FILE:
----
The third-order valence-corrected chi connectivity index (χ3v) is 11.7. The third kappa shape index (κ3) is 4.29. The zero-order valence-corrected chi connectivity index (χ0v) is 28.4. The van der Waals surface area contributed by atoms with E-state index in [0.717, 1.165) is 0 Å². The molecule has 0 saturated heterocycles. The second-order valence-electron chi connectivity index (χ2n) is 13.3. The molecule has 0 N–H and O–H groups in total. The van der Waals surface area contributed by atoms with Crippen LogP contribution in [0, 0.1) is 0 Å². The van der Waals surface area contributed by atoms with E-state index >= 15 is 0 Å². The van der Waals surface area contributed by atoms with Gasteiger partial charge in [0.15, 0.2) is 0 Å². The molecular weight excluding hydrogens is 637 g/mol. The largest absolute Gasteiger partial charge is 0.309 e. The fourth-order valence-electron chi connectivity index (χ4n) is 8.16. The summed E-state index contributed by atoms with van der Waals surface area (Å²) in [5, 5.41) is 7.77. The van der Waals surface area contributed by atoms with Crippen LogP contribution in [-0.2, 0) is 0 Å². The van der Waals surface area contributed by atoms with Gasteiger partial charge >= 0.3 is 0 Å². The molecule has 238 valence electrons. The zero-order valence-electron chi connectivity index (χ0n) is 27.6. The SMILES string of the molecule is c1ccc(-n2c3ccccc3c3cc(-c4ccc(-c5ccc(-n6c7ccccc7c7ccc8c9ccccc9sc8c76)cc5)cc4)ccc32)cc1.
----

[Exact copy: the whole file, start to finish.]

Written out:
The third-order valence-corrected chi connectivity index (χ3v) is 11.7. The third kappa shape index (κ3) is 4.29. The zero-order valence-corrected chi connectivity index (χ0v) is 28.4. The van der Waals surface area contributed by atoms with E-state index in [0.717, 1.165) is 0 Å². The molecule has 0 saturated heterocycles. The second-order valence-electron chi connectivity index (χ2n) is 13.3. The molecule has 0 N–H and O–H groups in total. The van der Waals surface area contributed by atoms with Crippen LogP contribution in [0, 0.1) is 0 Å². The van der Waals surface area contributed by atoms with E-state index >= 15 is 0 Å². The van der Waals surface area contributed by atoms with Gasteiger partial charge in [0.15, 0.2) is 0 Å². The molecular weight excluding hydrogens is 637 g/mol. The largest absolute Gasteiger partial charge is 0.309 e. The fourth-order valence-electron chi connectivity index (χ4n) is 8.16. The summed E-state index contributed by atoms with van der Waals surface area (Å²) in [5, 5.41) is 7.77. The van der Waals surface area contributed by atoms with Crippen LogP contribution in [-0.2, 0) is 0 Å². The van der Waals surface area contributed by atoms with Gasteiger partial charge >= 0.3 is 0 Å². The molecule has 238 valence electrons. The zero-order valence-electron chi connectivity index (χ0n) is 27.6. The SMILES string of the molecule is c1ccc(-n2c3ccccc3c3cc(-c4ccc(-c5ccc(-n6c7ccccc7c7ccc8c9ccccc9sc8c76)cc5)cc4)ccc32)cc1.